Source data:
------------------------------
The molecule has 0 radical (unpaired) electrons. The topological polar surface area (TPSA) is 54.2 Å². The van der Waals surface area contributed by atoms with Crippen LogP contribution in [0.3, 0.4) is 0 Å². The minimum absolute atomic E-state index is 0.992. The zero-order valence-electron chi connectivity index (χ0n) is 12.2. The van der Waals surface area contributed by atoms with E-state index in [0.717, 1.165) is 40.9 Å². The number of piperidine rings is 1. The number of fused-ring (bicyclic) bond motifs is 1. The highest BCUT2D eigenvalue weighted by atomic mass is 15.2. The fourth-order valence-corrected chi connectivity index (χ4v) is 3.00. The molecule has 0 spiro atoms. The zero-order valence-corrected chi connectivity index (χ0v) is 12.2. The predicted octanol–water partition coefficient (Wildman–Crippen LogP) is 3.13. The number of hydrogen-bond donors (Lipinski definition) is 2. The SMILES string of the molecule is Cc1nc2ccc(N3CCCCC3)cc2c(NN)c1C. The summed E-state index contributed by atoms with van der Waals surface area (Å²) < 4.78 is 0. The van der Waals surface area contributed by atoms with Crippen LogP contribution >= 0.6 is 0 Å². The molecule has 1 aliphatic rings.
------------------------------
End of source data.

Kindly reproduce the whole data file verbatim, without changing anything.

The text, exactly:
The molecule has 0 radical (unpaired) electrons. The topological polar surface area (TPSA) is 54.2 Å². The van der Waals surface area contributed by atoms with Crippen LogP contribution in [0.3, 0.4) is 0 Å². The minimum absolute atomic E-state index is 0.992. The zero-order valence-electron chi connectivity index (χ0n) is 12.2. The van der Waals surface area contributed by atoms with E-state index in [0.717, 1.165) is 40.9 Å². The number of piperidine rings is 1. The number of fused-ring (bicyclic) bond motifs is 1. The highest BCUT2D eigenvalue weighted by atomic mass is 15.2. The fourth-order valence-corrected chi connectivity index (χ4v) is 3.00. The molecule has 0 spiro atoms. The zero-order valence-corrected chi connectivity index (χ0v) is 12.2. The predicted octanol–water partition coefficient (Wildman–Crippen LogP) is 3.13. The number of hydrogen-bond donors (Lipinski definition) is 2. The SMILES string of the molecule is Cc1nc2ccc(N3CCCCC3)cc2c(NN)c1C. The summed E-state index contributed by atoms with van der Waals surface area (Å²) < 4.78 is 0. The van der Waals surface area contributed by atoms with Crippen LogP contribution >= 0.6 is 0 Å². The molecule has 1 aliphatic rings.